LOS ANGELES (AP) – Viola Davis knows how to make an audience see into the heart of a character, whether a burdened mother in Doubt or the flawed attorney in How to Get Away with Murder.
She hopes the same holds true for the critical issue examined by the documentary series Two Sides, the deaths of African American men and women in confrontations with law enforcement.
It takes more than a video clip to understand a violent encounter, said Davis, an executive producer and narrator of the TV One program airing at 10 p.m. EST on consecutive Mondays through Feb. 12.
“Despite the fact that so many were caught on camera and so much in the public consciousness, it caused a divisiveness” instead of a determination to find common ground and solutions, Davis said. “We actually need to do something, but it never got to that point.”
As the series’ title suggests and Davis contends, the crisis demands an understanding of what officers and citizens face and, beyond that, the system enveloping them.
Among the cases examined in Two Sides: Ezell Ford, 25, fatally shot during a 2016 struggle with two Los Angeles police officers; John Crawford III, 22, shot by officers while carrying an air rifle at a Walmart store in a suburb of Dayton, Ohio; Sandra Bland, 28, who hanged herself in a Hempstead, Texas, jail cell after being arrested during a traffic stop and whose family disagreed with the ruling of suicide.
In each episode, law enforcement experts and independent observers discuss the circumstances of the deaths, including explanations of police regulations and procedures, and relatives and friends share memories of those who died and the impact of their loss.
U.S. Rep. Maxine Waters of California; the Rev. Al Sharpton; and Christopher Darden, a prosecutor in O.J. Simpson’s murder trial, are among those offering commentary along with law enforcement agency representatives.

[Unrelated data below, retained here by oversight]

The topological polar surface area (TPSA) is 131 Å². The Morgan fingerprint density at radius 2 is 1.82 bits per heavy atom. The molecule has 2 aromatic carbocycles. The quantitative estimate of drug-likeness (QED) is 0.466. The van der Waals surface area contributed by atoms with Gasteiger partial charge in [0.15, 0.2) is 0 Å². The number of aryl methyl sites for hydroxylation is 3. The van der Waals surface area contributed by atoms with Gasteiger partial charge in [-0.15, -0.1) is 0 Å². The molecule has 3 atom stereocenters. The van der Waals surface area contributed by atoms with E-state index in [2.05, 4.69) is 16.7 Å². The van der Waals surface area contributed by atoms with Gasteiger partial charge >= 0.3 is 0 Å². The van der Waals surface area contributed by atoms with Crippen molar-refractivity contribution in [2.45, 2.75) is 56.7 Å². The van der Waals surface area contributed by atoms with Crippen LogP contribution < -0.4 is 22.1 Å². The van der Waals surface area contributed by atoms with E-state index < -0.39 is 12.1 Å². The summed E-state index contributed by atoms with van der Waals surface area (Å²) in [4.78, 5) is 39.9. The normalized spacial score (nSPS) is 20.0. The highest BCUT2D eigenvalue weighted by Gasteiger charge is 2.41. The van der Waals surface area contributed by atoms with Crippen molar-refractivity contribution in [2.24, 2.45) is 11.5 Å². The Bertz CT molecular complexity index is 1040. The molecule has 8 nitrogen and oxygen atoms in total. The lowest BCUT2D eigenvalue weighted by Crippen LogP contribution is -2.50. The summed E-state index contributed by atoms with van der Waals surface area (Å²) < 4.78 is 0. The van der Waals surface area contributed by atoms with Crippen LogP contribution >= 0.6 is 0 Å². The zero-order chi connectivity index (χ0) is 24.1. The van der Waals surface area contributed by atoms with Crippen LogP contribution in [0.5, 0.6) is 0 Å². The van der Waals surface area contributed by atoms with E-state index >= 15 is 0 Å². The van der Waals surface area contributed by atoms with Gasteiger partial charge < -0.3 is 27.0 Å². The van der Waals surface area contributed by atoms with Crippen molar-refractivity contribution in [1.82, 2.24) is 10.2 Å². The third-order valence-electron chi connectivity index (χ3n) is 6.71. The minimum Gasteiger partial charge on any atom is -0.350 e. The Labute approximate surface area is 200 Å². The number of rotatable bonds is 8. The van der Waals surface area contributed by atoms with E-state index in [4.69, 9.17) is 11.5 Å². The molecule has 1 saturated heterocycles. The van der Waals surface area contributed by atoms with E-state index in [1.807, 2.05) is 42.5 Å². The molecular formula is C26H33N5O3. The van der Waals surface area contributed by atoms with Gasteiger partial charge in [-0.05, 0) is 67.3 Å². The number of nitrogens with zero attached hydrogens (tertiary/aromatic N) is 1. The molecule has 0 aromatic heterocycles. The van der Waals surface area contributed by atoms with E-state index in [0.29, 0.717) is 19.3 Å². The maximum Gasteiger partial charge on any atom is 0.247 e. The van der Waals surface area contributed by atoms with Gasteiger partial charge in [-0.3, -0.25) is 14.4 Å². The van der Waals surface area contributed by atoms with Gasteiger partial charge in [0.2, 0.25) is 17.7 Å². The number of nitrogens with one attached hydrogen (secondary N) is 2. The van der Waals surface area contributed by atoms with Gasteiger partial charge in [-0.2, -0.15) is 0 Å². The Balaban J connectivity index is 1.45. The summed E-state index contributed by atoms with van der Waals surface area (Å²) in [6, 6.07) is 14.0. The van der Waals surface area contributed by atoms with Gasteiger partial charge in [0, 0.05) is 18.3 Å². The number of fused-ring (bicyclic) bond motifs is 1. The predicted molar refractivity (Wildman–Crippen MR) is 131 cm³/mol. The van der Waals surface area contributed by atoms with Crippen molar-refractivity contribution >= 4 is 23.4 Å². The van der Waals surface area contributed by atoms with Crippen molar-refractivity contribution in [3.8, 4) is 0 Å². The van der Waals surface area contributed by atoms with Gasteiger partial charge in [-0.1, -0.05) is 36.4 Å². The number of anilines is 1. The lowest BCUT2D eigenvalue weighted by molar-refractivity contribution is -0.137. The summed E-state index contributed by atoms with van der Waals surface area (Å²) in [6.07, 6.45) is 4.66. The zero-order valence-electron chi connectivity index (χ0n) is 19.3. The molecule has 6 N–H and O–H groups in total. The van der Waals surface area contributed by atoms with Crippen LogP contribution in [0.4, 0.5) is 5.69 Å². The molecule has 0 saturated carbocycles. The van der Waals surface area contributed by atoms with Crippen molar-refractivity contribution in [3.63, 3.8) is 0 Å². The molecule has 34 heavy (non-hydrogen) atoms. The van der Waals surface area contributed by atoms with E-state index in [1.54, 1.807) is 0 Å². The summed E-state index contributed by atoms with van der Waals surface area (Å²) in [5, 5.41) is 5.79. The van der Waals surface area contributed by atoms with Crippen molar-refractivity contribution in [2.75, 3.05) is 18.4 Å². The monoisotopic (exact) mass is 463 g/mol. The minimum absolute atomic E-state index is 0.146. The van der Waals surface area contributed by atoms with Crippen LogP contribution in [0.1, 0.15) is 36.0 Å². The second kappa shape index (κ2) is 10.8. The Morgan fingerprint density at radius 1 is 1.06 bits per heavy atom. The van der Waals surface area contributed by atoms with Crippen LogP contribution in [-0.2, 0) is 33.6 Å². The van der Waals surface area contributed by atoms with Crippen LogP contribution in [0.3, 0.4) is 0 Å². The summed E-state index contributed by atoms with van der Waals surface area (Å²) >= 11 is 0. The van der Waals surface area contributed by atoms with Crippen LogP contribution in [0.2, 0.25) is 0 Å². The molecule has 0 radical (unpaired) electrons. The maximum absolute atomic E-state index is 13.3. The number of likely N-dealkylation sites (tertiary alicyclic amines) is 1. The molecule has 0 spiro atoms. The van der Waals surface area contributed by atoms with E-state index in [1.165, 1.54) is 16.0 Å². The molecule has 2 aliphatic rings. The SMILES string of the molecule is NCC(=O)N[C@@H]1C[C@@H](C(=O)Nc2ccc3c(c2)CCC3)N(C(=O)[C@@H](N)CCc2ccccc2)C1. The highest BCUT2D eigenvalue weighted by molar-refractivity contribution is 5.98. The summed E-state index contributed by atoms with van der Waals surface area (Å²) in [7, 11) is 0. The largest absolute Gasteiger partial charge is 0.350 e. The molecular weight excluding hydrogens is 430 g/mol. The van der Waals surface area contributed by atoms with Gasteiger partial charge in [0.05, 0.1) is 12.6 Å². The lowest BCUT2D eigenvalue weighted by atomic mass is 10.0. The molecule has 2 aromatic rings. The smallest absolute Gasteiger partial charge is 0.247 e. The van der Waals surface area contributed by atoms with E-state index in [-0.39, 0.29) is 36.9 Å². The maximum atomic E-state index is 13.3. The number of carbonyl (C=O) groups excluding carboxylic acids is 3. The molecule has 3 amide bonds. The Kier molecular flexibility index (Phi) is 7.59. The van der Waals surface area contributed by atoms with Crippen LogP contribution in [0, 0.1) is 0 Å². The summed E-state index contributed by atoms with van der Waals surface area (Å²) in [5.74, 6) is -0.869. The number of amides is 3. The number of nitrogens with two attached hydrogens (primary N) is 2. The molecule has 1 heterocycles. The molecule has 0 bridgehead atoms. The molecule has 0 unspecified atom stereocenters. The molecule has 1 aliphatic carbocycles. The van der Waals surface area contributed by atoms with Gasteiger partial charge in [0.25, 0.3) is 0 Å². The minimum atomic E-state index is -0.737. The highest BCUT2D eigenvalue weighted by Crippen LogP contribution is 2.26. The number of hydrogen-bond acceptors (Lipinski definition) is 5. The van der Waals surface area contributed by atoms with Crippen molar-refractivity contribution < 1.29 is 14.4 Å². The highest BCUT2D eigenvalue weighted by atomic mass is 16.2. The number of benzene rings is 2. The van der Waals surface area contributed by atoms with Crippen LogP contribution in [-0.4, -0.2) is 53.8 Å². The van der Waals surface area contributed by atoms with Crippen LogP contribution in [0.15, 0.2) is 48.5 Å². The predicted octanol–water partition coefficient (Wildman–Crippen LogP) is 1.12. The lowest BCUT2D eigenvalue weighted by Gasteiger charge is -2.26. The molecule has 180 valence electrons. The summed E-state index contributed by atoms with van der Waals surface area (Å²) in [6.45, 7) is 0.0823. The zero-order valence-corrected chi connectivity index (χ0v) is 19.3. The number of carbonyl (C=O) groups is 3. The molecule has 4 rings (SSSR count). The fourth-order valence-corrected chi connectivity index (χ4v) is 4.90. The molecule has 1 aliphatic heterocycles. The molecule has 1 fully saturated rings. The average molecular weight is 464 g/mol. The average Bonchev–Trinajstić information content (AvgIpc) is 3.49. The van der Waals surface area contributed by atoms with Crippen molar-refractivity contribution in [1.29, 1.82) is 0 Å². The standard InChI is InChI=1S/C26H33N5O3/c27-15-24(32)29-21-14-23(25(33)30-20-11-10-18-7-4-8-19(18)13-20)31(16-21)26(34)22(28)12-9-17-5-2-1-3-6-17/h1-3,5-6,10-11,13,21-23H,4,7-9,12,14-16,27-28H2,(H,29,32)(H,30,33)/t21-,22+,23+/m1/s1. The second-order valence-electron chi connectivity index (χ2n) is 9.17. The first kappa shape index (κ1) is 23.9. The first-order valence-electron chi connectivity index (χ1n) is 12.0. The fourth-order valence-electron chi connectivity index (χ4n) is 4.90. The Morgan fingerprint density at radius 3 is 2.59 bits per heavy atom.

What officers face in the line of duty and what they risk must be taken into account, Davis said.
They have families and they want to go home safely at the end of their shift, she said. And, like any other citizen, Davis said, she herself depends on law enforcement for protection.
“Listen, if I’m in trouble I’m going to call 911, I’m going to need the police,” she said. But society tends to believe that police and others in positions of authority should not be questioned and that if “you’re on the other side, then you’re wrong.
“Whereas I believe on both sides there is room for growth, and to be challenged and questioned.”
Davis produced the docu-series with her husband, Julius Tennon and Lemuel Plummer.
She has the visibility and clout to throw behind such a project: She was Oscar-nominated for 2008’s Doubt and 2011’s The Help, won the trophy last year for Fences, and received an Emmy for her role in the ABC legal drama How to Get Away with Murder.
She dismisses the idea she has solutions to stop the repetitive violence.
“I’m an actor. It’s not my skill set.”
But she has hope.
“We have to come to some kind of middle ground,” she said. “It just hasn’t happened.”